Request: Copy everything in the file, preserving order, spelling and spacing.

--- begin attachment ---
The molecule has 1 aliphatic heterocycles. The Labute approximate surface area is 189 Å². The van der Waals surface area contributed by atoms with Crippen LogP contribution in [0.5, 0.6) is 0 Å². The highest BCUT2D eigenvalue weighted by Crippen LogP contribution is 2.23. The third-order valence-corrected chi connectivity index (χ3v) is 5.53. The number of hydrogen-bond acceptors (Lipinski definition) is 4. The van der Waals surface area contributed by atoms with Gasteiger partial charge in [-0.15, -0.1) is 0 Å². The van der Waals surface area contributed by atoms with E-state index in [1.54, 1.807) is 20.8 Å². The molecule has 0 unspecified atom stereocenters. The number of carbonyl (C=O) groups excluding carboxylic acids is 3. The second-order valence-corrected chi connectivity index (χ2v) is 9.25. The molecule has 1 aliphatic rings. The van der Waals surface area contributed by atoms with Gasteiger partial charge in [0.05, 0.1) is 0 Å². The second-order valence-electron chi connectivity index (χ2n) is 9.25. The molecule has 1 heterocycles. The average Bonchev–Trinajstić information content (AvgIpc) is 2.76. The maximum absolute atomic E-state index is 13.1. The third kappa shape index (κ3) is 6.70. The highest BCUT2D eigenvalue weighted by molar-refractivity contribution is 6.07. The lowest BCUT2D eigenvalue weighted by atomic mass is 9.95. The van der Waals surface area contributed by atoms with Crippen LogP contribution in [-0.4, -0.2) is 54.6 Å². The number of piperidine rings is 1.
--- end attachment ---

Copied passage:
The molecule has 1 aliphatic heterocycles. The Labute approximate surface area is 189 Å². The van der Waals surface area contributed by atoms with Crippen LogP contribution in [0.5, 0.6) is 0 Å². The highest BCUT2D eigenvalue weighted by Crippen LogP contribution is 2.23. The third-order valence-corrected chi connectivity index (χ3v) is 5.53. The number of hydrogen-bond acceptors (Lipinski definition) is 4. The van der Waals surface area contributed by atoms with Gasteiger partial charge in [-0.15, -0.1) is 0 Å². The van der Waals surface area contributed by atoms with E-state index in [1.54, 1.807) is 20.8 Å². The molecule has 0 unspecified atom stereocenters. The number of carbonyl (C=O) groups excluding carboxylic acids is 3. The second-order valence-corrected chi connectivity index (χ2v) is 9.25. The molecule has 1 aliphatic rings. The van der Waals surface area contributed by atoms with Gasteiger partial charge in [0.05, 0.1) is 0 Å². The second-order valence-electron chi connectivity index (χ2n) is 9.25. The molecule has 1 heterocycles. The average Bonchev–Trinajstić information content (AvgIpc) is 2.76. The maximum absolute atomic E-state index is 13.1. The third kappa shape index (κ3) is 6.70. The highest BCUT2D eigenvalue weighted by molar-refractivity contribution is 6.07. The lowest BCUT2D eigenvalue weighted by atomic mass is 9.95. The van der Waals surface area contributed by atoms with Crippen LogP contribution in [-0.4, -0.2) is 54.6 Å². The number of piperidine rings is 1.